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Bring solar power to the truly needy and change lives

People who would most benefit from solar power are at the very low income level and cannot afford to install solar panels or even weatherize their homes. A non-profit called Grid Alternatives, based in California, was begun in 2001 to bring solar power to people who need it most, provide training for volunteers and solar job trainees, and create a cleaner environment.

The organization offers plenty of free volunteer opportunities for helping install solar power in homes in the United States, but the need is so great in countries like Nicaragua and Africa where the people have no electricity at all. Many college students are spending their spring breaks doing solar installations. Watch the video of the Sunrun company volunteers bringing solar power to rural Portrero Sur, Nicaragua in February 2014 and consider planning a vacation helping very grateful people.

The next international trip for volunteers that is not full as of this writing is on April 18-26, 2015 to Agua Fria, department of Esteli, Nicaragua to install an off-grid photovoltaic system on the community school. It is the only school in town and has two classrooms and a room for the teacher to sleep overnight. It is used for first through sixth grades, a weekend technical program for students, and a night adult literacy program. The project will bring the community lights and AC electricity to help improve the quality and access to education.

Agua Fria is a small town of 159 people in 30 houses with no electricity located 6km from the electric grid. Residents use kerosene lamps or candles at night and have no running water. Many own a cell phone but must walk up a hill to get a signal to make and receive calls. They haul water in buckets from a well to their homes and bathe and do laundry in a nearby river. For a living, families grow wheat, corn and beans and some cattle mostly for their own use but some for income at a local market. A public bus visits the community twice a week in the dry season when the road is passable.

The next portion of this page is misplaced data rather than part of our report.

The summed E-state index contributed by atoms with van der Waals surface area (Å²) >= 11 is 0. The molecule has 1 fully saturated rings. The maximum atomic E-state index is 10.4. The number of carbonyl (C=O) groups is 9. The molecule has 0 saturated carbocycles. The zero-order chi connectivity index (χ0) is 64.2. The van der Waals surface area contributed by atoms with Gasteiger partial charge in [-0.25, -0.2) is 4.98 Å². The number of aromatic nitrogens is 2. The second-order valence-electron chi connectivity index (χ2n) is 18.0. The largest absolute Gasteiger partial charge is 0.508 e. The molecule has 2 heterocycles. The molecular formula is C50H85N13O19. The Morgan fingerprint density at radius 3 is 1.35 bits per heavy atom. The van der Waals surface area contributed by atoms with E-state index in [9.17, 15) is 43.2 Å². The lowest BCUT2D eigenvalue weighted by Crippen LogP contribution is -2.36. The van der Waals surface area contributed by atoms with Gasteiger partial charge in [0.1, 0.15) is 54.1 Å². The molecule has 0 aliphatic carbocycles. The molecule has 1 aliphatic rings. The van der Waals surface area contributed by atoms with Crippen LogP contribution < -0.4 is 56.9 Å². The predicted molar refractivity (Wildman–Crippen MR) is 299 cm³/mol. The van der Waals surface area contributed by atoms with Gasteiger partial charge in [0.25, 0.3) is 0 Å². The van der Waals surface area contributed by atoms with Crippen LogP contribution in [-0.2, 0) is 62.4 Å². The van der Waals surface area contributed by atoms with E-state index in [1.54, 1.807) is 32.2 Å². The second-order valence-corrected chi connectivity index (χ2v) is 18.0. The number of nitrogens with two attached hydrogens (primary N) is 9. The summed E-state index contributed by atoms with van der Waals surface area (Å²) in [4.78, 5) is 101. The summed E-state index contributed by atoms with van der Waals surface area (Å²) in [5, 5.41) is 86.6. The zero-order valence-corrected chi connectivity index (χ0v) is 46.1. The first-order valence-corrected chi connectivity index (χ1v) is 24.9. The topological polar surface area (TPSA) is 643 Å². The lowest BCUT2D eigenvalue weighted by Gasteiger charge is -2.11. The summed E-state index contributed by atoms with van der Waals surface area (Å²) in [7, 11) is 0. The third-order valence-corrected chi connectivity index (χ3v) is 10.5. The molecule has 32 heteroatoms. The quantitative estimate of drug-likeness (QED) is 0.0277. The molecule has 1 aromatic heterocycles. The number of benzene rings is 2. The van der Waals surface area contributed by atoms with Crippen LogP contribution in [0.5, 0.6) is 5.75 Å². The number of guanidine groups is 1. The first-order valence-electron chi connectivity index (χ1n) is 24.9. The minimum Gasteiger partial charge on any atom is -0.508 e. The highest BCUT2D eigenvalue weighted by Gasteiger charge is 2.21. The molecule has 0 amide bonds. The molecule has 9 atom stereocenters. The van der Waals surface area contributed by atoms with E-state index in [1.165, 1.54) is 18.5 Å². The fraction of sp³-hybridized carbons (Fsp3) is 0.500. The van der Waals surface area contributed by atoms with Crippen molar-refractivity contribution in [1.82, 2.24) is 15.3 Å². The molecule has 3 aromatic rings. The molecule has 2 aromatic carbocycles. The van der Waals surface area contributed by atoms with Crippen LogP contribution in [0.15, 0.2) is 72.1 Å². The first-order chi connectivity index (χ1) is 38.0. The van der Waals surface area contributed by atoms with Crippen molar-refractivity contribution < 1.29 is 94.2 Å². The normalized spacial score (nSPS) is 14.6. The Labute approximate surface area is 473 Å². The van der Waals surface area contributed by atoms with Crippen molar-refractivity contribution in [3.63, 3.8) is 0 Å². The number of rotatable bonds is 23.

Electricity at the school can change a child's life. For example on the Island of Ometepe in Nicaragua, the new electricity at the elementary school meant the the community qualified for the One Laptop per Child program (OLPC). Each student now has a rugged low-power laptop to use daily in class and at home at night. OLPC has distributed nearly three million educational devices to children around the world.

Part of the solar installation is training of community members on which appliances should be used with the system, how to identify and correct problems, and how to maintain the batteries and solar panels. Grid Alternatives works with a local energy committee on a funds collecting system for cell phone and car battery charging for system maintenance. The panels are warranted for 25 years and many last about 50 years, but the Trojan deep-cycle flooded lead-acid batteries last 5-10 years depending on factors like maintenance and climate.

For this project, volunteers must pay $1,600 plus airfare to Nicaragua but can create their own fundraising page through the Crowdrise page. It covers housing, food, taxes, fees and travel in the country for 9 days with one of the nicest Managua hotels at the beginning and end of the trip. The rest of the time is with host families. Volunteers participate in cultural activities led by community members, visit nearby places as time allows, and "visit a natural reserve in a cloud forest, see the town of Esteli, and visit the graceful colonial city of Granada."

For more information on this trip, other international trips, or opportunities within the United States, see the Grid Alternatives website for contacts. No Spanish or prior solar experience is required, there are no age limits, and there are opportunities for working with the children or other jobs than solar installation. Donations of solar equipment and money are also welcome.

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